3

The unit file works when manually started. systemctl --user enable does not auto-start the service after user login.

Unit File

[Unit]
Description = VNC Duplicate Display RDP
After = default.target

[Service]
Type = simple
ExecStart = /opt/tigervnc/usr/bin/x0vncserver -passwordfile /etc/.vncpasswd -display :0
TimeoutSec = 30
RestartSec = 10
Restart = always

[Install]
WantedBy = default.target

I have reloaded and reenabled this unit

$ systemctl --user daemon-reload
$ systemctl --user reenable x0vncserver

Status

Status after user login

● x0vncserver.service - VNC Duplicate Display RDP
   Loaded: loaded (/usr/lib/systemd/user/x0vncserver.service; enabled; vendor preset: enabled)
   Active: inactive (dead)

Target Status

$ systemctl --user --type target
UNIT           LOAD   ACTIVE SUB    DESCRIPTION
basic.target   loaded active active Basic System
default.target loaded active active Default
paths.target   loaded active active Paths
sockets.target loaded active active Sockets
timers.target  loaded active active Timers

LOAD   = Reflects whether the unit definition was properly loaded.
ACTIVE = The high-level unit activation state, i.e. generalization of SUB.
SUB    = The low-level unit activation state, values depend on unit type.

5 loaded units listed. Pass --all to see loaded but inactive units, too.
To show all installed unit files use 'systemctl list-unit-files'.

Manual Start

$ systemctl --user start x0vncserver
$ systemctl --user status x0vncserver
● x0vncserver.service - VNC Duplicate Display RDP
   Loaded: loaded (/usr/lib/systemd/user/x0vncserver.service; enabled; vendor preset: enabled)
   Active: active (running) since Mon 2017-08-07 18:27:00 IST; 5s ago
 Main PID: 2999 (x0vncserver)
   CGroup: /user.slice/user-1004.slice/user@1004.service/x0vncserver.service
           └─2999 /opt/tigervnc/usr/bin/x0vncserver -passwordfile /etc/.vncpasswd -display :0

Aug 07 18:27:00 Machine systemd[930]: Started VNC Duplicate Display RDP.
Aug 07 18:27:00 Machine x0vncserver[2999]: Mon Aug  7 18:27:00 2017
Aug 07 18:27:00 Machine x0vncserver[2999]:  Geometry:    Desktop geometry is set to 1920x1080+0+0
Aug 07 18:27:00 Machine x0vncserver[2999]:  Main:        XTest extension present - version 2.2
Aug 07 18:27:00 Machine x0vncserver[2999]:  Main:        Listening on port 5900

References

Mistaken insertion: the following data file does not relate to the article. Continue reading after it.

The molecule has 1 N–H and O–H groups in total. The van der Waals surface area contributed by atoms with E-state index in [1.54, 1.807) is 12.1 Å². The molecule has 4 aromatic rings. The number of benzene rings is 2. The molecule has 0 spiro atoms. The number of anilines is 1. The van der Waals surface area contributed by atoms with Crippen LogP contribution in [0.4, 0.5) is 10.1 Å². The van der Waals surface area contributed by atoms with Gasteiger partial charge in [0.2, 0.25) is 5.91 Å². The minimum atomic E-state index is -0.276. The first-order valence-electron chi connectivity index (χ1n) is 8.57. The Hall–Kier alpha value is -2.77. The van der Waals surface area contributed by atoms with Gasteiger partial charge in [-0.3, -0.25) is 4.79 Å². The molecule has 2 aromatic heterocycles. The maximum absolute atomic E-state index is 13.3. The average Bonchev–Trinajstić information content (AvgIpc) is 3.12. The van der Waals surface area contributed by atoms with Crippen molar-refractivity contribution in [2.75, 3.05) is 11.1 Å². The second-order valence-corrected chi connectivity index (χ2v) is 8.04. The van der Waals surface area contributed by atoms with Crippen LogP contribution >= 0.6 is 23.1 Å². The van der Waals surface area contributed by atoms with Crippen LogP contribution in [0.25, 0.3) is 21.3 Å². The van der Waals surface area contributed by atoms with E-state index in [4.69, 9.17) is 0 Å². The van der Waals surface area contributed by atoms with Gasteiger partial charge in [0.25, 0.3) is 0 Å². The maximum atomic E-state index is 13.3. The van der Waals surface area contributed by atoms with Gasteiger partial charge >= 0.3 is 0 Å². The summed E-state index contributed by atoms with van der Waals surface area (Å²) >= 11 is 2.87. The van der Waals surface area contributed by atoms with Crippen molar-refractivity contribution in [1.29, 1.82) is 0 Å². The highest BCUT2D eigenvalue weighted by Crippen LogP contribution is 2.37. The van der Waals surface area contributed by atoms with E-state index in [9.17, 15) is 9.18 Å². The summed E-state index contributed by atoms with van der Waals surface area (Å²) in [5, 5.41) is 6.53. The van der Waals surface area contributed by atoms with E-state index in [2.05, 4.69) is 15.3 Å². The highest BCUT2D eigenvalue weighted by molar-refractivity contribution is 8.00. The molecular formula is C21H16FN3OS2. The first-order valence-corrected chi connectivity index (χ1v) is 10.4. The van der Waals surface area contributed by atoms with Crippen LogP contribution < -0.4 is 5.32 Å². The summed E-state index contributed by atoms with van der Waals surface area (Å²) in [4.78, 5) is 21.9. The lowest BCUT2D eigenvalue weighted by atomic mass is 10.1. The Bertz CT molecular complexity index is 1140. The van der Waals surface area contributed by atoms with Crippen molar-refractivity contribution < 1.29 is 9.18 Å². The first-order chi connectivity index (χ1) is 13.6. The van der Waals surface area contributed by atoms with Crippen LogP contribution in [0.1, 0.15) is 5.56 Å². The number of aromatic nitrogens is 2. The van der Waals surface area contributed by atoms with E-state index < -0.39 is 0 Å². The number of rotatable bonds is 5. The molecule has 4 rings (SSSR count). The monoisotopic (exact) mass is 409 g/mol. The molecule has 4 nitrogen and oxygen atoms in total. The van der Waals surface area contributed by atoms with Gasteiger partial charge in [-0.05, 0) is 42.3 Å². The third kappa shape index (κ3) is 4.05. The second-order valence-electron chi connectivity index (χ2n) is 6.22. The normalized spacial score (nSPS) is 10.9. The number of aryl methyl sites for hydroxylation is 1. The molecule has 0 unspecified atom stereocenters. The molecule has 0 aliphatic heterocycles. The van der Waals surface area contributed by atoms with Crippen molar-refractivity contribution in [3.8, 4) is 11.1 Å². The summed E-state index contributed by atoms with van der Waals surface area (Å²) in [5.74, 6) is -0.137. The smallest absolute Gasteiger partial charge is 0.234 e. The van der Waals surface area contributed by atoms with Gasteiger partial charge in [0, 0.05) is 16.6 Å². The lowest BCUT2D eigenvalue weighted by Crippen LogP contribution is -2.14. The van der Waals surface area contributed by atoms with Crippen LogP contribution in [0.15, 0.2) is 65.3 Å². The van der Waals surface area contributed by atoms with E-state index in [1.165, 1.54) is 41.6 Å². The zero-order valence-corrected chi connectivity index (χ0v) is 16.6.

I've looked around and found users with similar issues but none of the proposed solutions fixed my issue

Update

This happens to a particular user. systemctl --user enable works for at least one other user on the same device.

4
  • What does journalctl tell you? – Raman Sailopal Aug 7 '17 at 13:06
  • Good question, it tells nothing. Cannot find the text x0vncserver – Lordbalmon Aug 7 '17 at 13:07
  • "works for at least one other user", what is the user that it works for and what are the permissions on /etc/.vncpasswd? Also, it might only work for one user at a time if all instances attempt to listen on the same port (5900 is the default) – smokes2345 Jul 10 '18 at 20:00
  • See also unix.stackexchange.com/questions/374638/… – rogerdpack Oct 28 '19 at 4:06
0

I had the same problem, what fixed it for me was using it as follows:

#!/bin/bash
/usr/bin/x0vncserver -PasswordFile=/home/luserid/.vnc/passwd -display=:0

it seems it won't start right without the -display=:0.

1
  • This is necessary for the --system bus. However, the --user bus is pretty good at setting $DISPLAY automatically. That's nice in case it isn't always :0 – Stewart Jun 6 at 19:54
0

To let systemd run a VNC server, that server needs two things:

  1. $DISPLAY
  2. $XAUTHORITY

If you are running on the user-bus (which you are), these are often set automatically. I've found that when these variables are reliably set, I don't need to be explicit with --display which is good because it can change based on my configuration. Tigervnc might be different, but I would expect it to use $DISPLAY if --display isn't specified.

So how do you ensure these are reliably set when you start your service?

These may not be set immediately if your user logs in before the X-server is fully up and running. I find this happens on systems where I use auto-login from GDM, or if I log in via SSH or a TTY before logging in via display-manager.

The solution I use on my Debian system is to only run my vnc server after Xauthority is guaranteed to be available. I detect that with a *.path unit:

# ~/.config/systemd/user/vnc.path
[Path]
PathExists=%t/gdm/Xauthority

[Install]
WantedBy=default.target

# ~/.config/systemd/user/vnc.service
[Service]
ExecStart=x11vnc -shared -many -nopw

You only need to systemctl --user enable vnc.path for this to work.

The path unit will sit and wait for /run/user/1000/gdm/Xauthority to exist. That will only exist AFTER your user has access to a display. When it is created, the path unit will start vnc.service and your VNC server will start with $DISPLAY and $XAUTHORITY variables set automatically.

The path %t/gdm/Xauthority is a default path on Debian. %t is short for /run/user/1000 and I like using that short-hand because it works if your UID is not 1000. Take a look at echo $XAUTHORITY if you need a different path if you're on a different distro.


Side-note:

The systemd design has some targets of interest. default.target is meant to be symlinked to graphical.target which has some relationships with graphical-session.target which is implemented the desktop environment (e.g. gnome-session.target).

Theoretically, using WantedBy=graphical-session.target and After=graphical-session.target is a simpler and better solution to the *.path I mentioned, but unfortunately the implementation needs to be done by the desktop-environments, and that does not appear to have happened yet on all DEs. I've found that graphical-session.target isn't raised on all desktop environments reliably, hence the *.path solution is my recommendation.

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